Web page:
published on 06/06/2016 by John Edmonds

The essential role of senior management in establishing good engagement

John Edmonds
John Edmonds, an experienced project and programme manager and Director of Strategy and Marketing and Head of Training at pearcemayfield

It can become quite a cliché: the idea that senior management/organisational leadership teams, play such a key role in so many aspects that contribute towards success. Yet it is so true. And no more so than in the area of engaging with stakeholders.

In a recent survey, it stated that “…companies that have a leadership team that fully understand and support engagement are over three times more likely to have a successful programme…”. But the survey then went on to report that the single biggest barrier to active stakeholder engagement was insufficient buy-in from senior leaders. Furthermore, it has been shown that when organisations resolve this problem of buy-in, that the other major barriers (issues such as budget constraints and process and infrastructure problems) can be more easily broken down.

At pearcemayfield, we deliver for our clients a range of workshops in change management and stakeholder engagement, and we get to hear a lot of stories about how senior leaders handle stakeholder engagement. From your own experience, you can imagine that some of the stories are good, but an awful lot of them are not.

 

 

Examples like:

•    Leaders avoiding the media when there is a major problem

•     Introducing ‘hot-desking’ for everyone, but keeping their own offices unchanged

•     Absentee leadership – out of touch with what is really happening

In Patrick Mayfield’s book, Practical People Engagement, he says “What you believe as being important in leading people through change, what you pay attention to and monitor, is crucial. If you limit yourself to focusing on mechanistic management processes, documents and techniques, you will, at best, only achieve positive results by accident. At worst, your efforts could backfire and cause people to resist even more what you are trying to do.” Patrick then goes on, in the rest of the book to address what he describes as the key skill for leaders – active, positive, thought-through stakeholder engagement.

So, let’s take a look at the

seven principles that underpin great stakeholder engagement.

Seek first to understand, then be understood.

At the heart of this principle is the call to be active listeners, for leaders to be fully present in conversations with others and having the courtesy to hear others’ point of view before expressing their own. Never start a conversation with your solution!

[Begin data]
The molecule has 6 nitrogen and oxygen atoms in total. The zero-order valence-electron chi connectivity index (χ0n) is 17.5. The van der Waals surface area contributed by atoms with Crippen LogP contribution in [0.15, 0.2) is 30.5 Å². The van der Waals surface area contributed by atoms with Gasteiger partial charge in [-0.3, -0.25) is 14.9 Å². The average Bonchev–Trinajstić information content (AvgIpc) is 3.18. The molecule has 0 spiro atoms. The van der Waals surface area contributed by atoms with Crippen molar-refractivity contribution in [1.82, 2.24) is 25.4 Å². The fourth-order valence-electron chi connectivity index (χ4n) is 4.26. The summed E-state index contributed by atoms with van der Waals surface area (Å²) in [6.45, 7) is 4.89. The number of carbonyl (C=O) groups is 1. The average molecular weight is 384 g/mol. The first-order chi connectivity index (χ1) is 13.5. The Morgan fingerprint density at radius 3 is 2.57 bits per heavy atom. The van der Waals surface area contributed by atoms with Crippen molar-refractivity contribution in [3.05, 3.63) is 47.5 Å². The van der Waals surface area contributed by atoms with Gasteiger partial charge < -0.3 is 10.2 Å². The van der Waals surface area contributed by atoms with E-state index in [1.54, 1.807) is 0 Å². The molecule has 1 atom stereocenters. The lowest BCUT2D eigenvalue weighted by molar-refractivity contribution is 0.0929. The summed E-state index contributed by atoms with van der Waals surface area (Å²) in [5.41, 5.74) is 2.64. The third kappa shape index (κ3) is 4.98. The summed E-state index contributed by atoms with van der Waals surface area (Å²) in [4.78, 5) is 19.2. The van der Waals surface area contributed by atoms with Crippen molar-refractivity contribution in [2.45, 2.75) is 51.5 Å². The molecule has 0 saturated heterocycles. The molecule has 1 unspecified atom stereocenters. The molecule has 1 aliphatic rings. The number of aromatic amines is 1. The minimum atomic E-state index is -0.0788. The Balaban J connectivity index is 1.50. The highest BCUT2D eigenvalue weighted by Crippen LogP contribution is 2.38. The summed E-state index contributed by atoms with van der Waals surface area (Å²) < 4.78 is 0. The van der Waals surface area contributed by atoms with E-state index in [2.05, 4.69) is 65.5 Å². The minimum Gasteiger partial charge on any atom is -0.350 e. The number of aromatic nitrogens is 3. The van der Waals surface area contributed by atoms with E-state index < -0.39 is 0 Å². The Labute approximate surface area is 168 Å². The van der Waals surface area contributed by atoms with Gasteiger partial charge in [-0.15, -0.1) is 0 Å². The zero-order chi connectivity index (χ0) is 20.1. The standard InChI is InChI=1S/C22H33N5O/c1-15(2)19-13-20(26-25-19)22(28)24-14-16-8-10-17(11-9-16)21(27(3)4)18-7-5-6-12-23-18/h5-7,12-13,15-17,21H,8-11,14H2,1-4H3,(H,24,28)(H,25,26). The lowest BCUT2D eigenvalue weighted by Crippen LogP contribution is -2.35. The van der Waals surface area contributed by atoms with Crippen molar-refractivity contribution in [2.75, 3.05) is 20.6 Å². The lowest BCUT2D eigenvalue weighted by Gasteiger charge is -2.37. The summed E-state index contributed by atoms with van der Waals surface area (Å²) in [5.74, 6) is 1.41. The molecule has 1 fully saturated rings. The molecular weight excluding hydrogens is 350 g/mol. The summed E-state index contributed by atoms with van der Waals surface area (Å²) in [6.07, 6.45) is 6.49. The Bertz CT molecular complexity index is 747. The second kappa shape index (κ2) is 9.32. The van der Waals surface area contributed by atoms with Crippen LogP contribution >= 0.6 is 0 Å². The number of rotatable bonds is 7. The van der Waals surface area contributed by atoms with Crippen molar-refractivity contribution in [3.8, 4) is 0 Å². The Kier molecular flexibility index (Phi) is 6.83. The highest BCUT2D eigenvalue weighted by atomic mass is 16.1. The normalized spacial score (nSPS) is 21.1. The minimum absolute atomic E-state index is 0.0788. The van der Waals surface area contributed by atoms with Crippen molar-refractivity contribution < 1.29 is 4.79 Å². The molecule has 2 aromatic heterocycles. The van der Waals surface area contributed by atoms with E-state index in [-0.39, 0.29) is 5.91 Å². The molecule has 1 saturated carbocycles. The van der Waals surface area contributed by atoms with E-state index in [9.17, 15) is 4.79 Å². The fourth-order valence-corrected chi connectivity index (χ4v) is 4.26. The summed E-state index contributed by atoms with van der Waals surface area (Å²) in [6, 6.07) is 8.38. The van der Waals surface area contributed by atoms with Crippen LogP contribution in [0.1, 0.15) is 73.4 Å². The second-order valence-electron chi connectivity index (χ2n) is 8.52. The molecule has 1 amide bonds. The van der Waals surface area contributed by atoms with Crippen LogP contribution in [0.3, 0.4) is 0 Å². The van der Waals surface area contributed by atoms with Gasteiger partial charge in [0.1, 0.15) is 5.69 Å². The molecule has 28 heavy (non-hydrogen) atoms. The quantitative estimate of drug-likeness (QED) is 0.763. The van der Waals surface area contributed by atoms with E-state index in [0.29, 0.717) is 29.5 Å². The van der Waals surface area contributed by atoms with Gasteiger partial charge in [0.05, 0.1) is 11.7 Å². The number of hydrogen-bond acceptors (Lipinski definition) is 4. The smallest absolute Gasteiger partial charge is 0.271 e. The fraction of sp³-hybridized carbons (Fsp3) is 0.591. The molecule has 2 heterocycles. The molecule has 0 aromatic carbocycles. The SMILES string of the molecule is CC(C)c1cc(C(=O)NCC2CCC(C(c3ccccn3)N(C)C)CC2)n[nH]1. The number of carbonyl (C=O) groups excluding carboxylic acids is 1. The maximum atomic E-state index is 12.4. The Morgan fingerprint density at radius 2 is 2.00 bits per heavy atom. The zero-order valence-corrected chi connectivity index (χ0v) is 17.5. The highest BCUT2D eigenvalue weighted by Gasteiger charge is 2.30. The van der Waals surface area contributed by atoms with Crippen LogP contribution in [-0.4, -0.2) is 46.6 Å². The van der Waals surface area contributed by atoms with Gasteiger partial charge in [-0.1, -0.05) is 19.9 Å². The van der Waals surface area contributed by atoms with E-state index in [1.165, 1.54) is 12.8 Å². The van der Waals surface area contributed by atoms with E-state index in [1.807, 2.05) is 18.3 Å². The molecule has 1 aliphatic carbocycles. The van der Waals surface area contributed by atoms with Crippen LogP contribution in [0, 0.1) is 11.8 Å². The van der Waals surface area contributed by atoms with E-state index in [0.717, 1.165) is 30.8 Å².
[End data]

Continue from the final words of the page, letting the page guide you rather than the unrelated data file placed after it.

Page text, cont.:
Effective Change is always led.

Leaders set the direction of a business. Change has to be led, and people are expecting purpose, meaning and vision. It is the job of the leader to provide that, so active leadership is essential.

Habits are the inhibitors and the goal.

When we are trying to introduce change we need to remember that there are ingrained habits in the organisation that will resist and inhibit the change. Many aspects of organisational culture produce these habits. Our goal then is to break these habits and introduce new, hopefully improves, ones. And of course, organisational culture is shaped primarily by leaders.

Recognise and minimize the pain of change.

If people can see that their leaders recognise that the change is painful for some stakeholders, and if they then see that those leaders are attempting to minimize that pain, the influence of those leaders will grow. The idea of the concept called ‘loss aversion’ is that we put greater value on losses than we do on gains, and leaders must remember this and be seen to be ‘pain minimisers’.

High performance comes through people and action.

There is tremendous evidence that effective leaders have a leaning to action, they make things happen, and a leaning to people, they prioritise time with others. We might call this action-centred engagement…

Integrity is powerfully persuasive.

Are we looking to impress or influence? Whilst we might impress from a distance, to influence we must get close, and if we get close people will be able to see the reality of who we are. So if leaders are to maintain credibility, they must do it from a position of integrity. There is no substitute.

Feelings trump reason and meaning trump authority.

More and more we are seeing that the rational, fact-based arguments for change just do not work, at least not alone. The emotions, our feelings, are incredibly powerful. Leaders must make an emotional connection with their stakeholders. Also, leaders must be careful not to use authority as a short-cut to change. It actually doesn’t work, and only achieves compliance at best. Leaders must be able to express the ‘why?’ of a change and to give meaning to all that is going on.

Seven principles of good stakeholder engagement. I can think of no situations where they are not relevant. Why not consider them to be a checklist to keep with you as you are leading change, wherever you are?

John Edmonds

June 2016

stakeholder engagement sets tone

 

 

Check our Stakeholder Engagement course page:

stakeholder engagement sets tone